George Mason University

News at Mason

Susan Rice and David Petraeus on the benefits of public service

November 20, 2019   /   by Buzz McClain

More than 300 people attended a discussion on “Finding Common Ground on the New Cold War” between former ambassador to the United Nations and National Security Advisor Susan Rice and former CIA Director General David Petraeus. Photo by Ron Aira/Creative Services.

More than 300 people came to George Mason University’s Fairfax Campus Tuesday for a discussion between former ambassador to the United Nations and National Security Advisor Susan Rice and former CIA Director General David Petraeus.

The New York-based nonprofit Common Ground Committee and Mason’s Schar School of Policy and Government sponsored the forum “Finding Common Ground on the New Cold War.”

The 90-minute conversation was moderated by Today show host and MSNBC correspondent Craig Melvin, who engaged the panelists in topics including China-Russia relations and Turkish aggression, as well as the recent pullout of U.S. troops in Syria and the idea of mandatory national service.

Petraeus enumerated five reasons the United States should keep forces in Syria, among them to achieve “a sustained commitment” to the region. Rice pointed out that the Kurdish population of Syria, which saw 10,000 casualties in fighting as an ally against the Islamic State, was an abandonment that allowed Turkey to invade with Russian assistance.

Prior to the forum, Susan Rice and Gen. David Petraeus met with 17 Mason students, many of them government and international politics majors. Photo by Ron Aira/Creative Services.

“We gave a moral commitment we would not abandon them, and we did,” Rice said. “What local forces are going to partner with the U.S. now?”

Rice suggested that mandatory national service—either civilian or military—would serve to “bring people together. The doubt, fear, and hate, the distrust that divides us so profoundly starts us to doubt our institutions and our democracy.” By serving the country, she said, “at age 18 to 22, for 6 to 12 months, all races, all religions, everyone would have to work together for the common good. They have to know each other.”

The suggestion was met with widespread applause.

When the discussion was concluded, each audience member received a free copy of Rice’s new book, “Tough Love: My Story of Things Worth Fighting For.”

Prior to the conversation with Melvin, Rice and Petraeus met with 17 Mason students, many of them government and international politics majors. In addition to addressing civility in public discourse, the guests described their own career paths and made detailed recommendations for those thinking of entering public service. Larry Pfeiffer, director of the Schar School’s Michael V. Hayden Center for Intelligence, Policy, and International Security, hosted the session.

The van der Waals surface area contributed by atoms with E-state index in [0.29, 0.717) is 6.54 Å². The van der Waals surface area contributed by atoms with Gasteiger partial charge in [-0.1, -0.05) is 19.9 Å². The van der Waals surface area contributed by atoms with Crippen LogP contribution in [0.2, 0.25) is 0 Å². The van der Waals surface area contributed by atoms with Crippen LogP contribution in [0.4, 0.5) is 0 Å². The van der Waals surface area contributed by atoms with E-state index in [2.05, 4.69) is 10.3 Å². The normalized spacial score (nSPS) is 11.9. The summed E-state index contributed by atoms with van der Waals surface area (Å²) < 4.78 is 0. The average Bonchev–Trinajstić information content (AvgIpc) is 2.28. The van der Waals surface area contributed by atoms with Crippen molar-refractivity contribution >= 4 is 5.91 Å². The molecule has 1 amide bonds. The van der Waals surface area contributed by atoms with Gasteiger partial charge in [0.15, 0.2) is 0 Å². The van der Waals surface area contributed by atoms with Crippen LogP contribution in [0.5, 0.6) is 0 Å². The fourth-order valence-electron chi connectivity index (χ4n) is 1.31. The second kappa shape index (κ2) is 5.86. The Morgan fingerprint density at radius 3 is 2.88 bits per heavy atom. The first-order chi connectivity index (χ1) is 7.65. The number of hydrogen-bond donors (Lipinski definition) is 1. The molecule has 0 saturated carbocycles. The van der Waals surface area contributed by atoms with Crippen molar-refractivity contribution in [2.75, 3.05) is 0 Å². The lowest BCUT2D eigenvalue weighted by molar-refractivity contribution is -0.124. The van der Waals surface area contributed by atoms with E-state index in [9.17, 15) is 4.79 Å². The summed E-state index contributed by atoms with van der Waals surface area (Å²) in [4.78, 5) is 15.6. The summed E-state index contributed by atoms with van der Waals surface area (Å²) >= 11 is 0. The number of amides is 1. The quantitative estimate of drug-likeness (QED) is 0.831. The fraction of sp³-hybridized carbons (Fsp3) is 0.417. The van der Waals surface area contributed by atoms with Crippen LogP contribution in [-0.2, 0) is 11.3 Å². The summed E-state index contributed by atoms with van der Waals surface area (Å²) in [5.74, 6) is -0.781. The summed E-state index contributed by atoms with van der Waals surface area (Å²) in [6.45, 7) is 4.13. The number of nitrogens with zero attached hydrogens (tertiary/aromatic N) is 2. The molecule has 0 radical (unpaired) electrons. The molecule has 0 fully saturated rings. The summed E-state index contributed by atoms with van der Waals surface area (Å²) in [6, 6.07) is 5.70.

Despite the current political climate, Rice began, “if you are thinking of a life in government, please do. It is the most rewarding, challenging, gratifying, but frustrating—in the right way—thing you can do on behalf of your country. You will meet and work with incredibly smart people who are working for the same thing as you.”

Rice also advised students that getting a graduate degree would help them to advance in government service.

Petraeus encouraged the students to double down on their studies. “Your academic preparation is important. What you do academically sets you apart, it distinguishes you.” He also advised them to strengthen their analytical and communication skills.

Students were impressed to have access to such high-profile guest speakers.

“This was exceptionally cool,” said sophomore government and international politics major Erica Kelly. “One of the reasons I chose George Mason is its proximity to Washington, D.C., and the connections the faculty have—it’s exciting to see that bear fruit. I’m very proud that the university I attend brings in speakers like this.”

“The fact that our school carries enough weight to bring in members of the federal government with high public profile positions is an asset to us,” said sophomore government major Ian Waite. “To do it in a question-and-answer, very personal setting, was amazing.”